The Auckland Council’s tough new stance on track closures in the Waitākere Ranges is being criticised as coming too late.
As of this week, council officers have the power to issue infringement notices to people caught walking in parts of the park that have been closed to try to stop the spread of kauri dieback.
Dozens of tracks the Waitākere Ranges Regional Park were closed, as well as nine in the Hunua ranges, which had so far been unaffected by the disease.
About 30 officers are patrolling the park over Easter weekend and will issue trespass and bylaw notices if trampers break the rules. The move targets users of closed tracks who might not understand why the controlled area notices in effect are in place. The council is also using CCTV to detect people who are going onto the closed tracks.
For the past year the council has been relying on education, rather than enforcement.
However, the secretary of the Tree Council, Mels Barton, said the disease does not afford the luxury of time, and enforcement should not have taken a year.
She said the council would have sent a stronger message by starting enforcement before the busy summer season.
“Doing it within the first six months would have sent a really clear message that they were serious about enforcement,” Ms Barton said.
“There’s always going to be some people who think that what they want to do is more important than anything else. They’re risking the health of the forest for absolutely everybody and it’s just not reasonable. This is a biosecurity crisis.”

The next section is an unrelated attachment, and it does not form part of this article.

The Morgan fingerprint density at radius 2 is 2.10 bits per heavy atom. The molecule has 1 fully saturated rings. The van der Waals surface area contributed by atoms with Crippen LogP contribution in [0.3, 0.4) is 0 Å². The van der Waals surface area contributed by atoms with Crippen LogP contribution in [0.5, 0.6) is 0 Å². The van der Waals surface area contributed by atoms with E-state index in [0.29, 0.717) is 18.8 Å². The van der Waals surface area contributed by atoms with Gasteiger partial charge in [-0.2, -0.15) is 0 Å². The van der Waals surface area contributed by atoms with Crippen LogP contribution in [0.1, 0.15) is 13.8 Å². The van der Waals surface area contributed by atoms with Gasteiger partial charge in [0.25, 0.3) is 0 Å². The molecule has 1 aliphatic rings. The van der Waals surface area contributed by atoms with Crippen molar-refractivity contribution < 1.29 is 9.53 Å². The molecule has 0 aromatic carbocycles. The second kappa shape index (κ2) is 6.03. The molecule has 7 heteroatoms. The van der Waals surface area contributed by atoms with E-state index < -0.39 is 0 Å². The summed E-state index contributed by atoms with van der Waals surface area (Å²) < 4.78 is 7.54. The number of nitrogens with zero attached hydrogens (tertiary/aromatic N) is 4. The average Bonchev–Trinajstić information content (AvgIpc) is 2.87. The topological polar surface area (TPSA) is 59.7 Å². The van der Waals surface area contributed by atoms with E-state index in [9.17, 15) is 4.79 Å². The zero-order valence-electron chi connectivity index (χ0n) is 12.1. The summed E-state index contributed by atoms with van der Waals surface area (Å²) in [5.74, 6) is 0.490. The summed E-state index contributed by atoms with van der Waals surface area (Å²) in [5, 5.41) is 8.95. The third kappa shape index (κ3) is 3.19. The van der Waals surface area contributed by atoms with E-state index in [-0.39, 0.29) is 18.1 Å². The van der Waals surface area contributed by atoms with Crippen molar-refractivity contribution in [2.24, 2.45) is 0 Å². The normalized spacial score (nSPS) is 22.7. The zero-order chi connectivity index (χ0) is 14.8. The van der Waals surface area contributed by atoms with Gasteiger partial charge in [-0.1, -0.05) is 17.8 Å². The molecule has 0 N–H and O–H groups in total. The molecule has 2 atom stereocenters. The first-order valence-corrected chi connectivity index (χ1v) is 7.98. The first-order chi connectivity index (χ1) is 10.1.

Most people want to do the right thing, councillor says
Councillor Penny Hulse, who is the chair of the council’s Environment and Community Committee, said the increased presence of staff will “snap those ignoring the rules and remind people why track closures are so important”.
“The bottom line is, parts of our forests are closed to prevent the movement of infected soil to other areas,” she said. “There is no kauri dieback in the Hunua Ranges – let’s keep it that way.
“It’s been almost a year since we implemented track closures; the first phase was focused on education and generally, visitors to the park have played the game and shown a genuine desire to do the right thing,” said Ms Hulse.
“We’re now changing tack; we’re taking a firmer approach towards compliance and enforcement.”
The council said explorers can aid in the protection of kauri by keeping footwear and equipment clean, staying on track and respecting closed areas.
Ms Hulse said those who choose not to comply with the closures and controlled area notice may be issued with trespass notices or risk prosecution under the Local Government Act and Biosecurity Act and fines of up to $100,000.
Alongside the crackdown, the council said the Comans Track at Piha and the Lower Nature Trail Track at Arataki within the Waitākere Ranges Regional Park are expected to open for public use in the coming days.
For more information, track closures and maps, visit the Protect Kauri website.